WTCI programs connect us all
WTCI to me represents us all!
I have watched WTCI/PBS for the past 30 years. Who hasn’t been to a clothing store and not thought of “Are You Being Served,” a Brit sitcom, or walked the Chickamauga Battlefield and not thought of Ken Burns’ “Civil War,” or the recent Ric Burns documentary, “The Republic of Suffering.”
The Chattanooga Police Department makes one think of “Prime Suspect,” with Helen Mirren. When I stay at a hotel, who doesn’t recall “Fawlty Towers” with John Cleese!
My daily newspaper prompts remembrance each morning of “State of Play,” a BBC thriller about the behind the scenes of a major newspaper.
“All Creatures Great and Small” reminds me of our local veterinarians and animal shelters or “Yes Minister,” as the elected officials come and go, the civil servants are really running the show.
Lastly, “Downton Abbey” rekindles the 1920s when these types of houses were the norm for the Gold Coast in New York.
All these stories on WTCI remind me how we really are connected.
Speed limit creates problems
Want to create a giant traffic jam? Have three police cars drive side-by-side on I-24/75 at 56 mph. You will have traffic backed up for miles. If you drive 55 in a 55-mph zone on that road, you will get run over.
ROBERT H. BARR
Library should be for all citizens
What happened to our regional library? We used to have a library that served the city and county. Now we in the county have to pay $50 per year to use the Chattanooga Library, since the county refuses to participate financially as they had in the past. A library is an asset to both the city and county and needs to be supported by both entities. The County Commission and elected officials are forcing individual citizens to pay for the use of a facility that should be supported by our tax dollars. We don’t have fire or garbage service. Why not at least a library that we do not have to pay annually to use?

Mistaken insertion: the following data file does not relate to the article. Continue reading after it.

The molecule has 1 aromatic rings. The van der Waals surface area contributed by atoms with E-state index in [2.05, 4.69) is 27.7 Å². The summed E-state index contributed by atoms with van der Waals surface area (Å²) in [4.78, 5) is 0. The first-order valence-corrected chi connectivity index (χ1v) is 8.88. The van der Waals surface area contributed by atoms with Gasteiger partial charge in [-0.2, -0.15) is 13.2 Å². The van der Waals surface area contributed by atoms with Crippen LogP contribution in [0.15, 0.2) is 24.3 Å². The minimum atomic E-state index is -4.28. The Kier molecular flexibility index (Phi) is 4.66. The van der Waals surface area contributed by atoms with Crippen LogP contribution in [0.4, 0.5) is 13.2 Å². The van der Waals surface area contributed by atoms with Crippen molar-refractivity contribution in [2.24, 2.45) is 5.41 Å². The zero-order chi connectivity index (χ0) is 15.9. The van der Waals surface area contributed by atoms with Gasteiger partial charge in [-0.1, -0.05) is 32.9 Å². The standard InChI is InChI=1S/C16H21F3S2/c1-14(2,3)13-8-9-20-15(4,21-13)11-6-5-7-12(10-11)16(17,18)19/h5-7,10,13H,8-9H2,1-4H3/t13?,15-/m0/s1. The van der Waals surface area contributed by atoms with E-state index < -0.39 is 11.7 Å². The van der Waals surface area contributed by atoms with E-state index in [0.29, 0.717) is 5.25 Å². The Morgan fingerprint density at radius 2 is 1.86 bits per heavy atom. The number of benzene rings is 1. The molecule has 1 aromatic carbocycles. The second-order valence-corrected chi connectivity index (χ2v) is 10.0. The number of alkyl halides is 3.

DesJarlais’ action isn’t repentence
Scott DesJarlais has now played his trump card — “God has forgiven me” — his get-out-of-jail-free card. The implication is that if God has forgiven him, all others who believe in “grace and redemption” should follow suit.
Mr. DesJarlais’ repentance would have been more compelling if it had been announced before the election accompanied by a full disclosure of his transgressions. It lacks authenticity in that Mr. DesJarlais has never completely acknowledged his transgressions.
One can only conclude that Mr. DesJarlais has “come to Jesus” only recently, given that “pardonable offenses” have continued until only recently. One is left with the impression that Mr. DesJarlais’ repentance is under duress after attempts at suppression, denial, misrepresentation and prevarication have all failed. One might conclude that this isn’t repentance — this is politics!
Whatever Mr. DesJarlais’ relationship with God, now and ever after, as a society, we routinely sanction those who violate our secular rules and regulations. We also punish those who violate our standards of behavior. Absent sanctions for those who violate our rules, regulations and standards of behavior, society cannot function. We should resist issuing a secular get-out-of-jail-free card — especially to politicians.
T. WILLIAM ALEXANDER
Check the law on bike riders
Recently my friend Brian and I were cycling side-by-side northbound on Ooltewah-Georgetown Road when we passed two parked patrol cars. A minute later one of them pulled us over. The officer said we were breaking the law by riding side-by-side. He said Tennessee’s three-foot law meant we had to ride single file and stay within three feet of the white side line. I said the rule meant cars had to allow three feet when passing a cyclist. Despite this he threatened to give us a ticket if he saw us riding side-by-side again.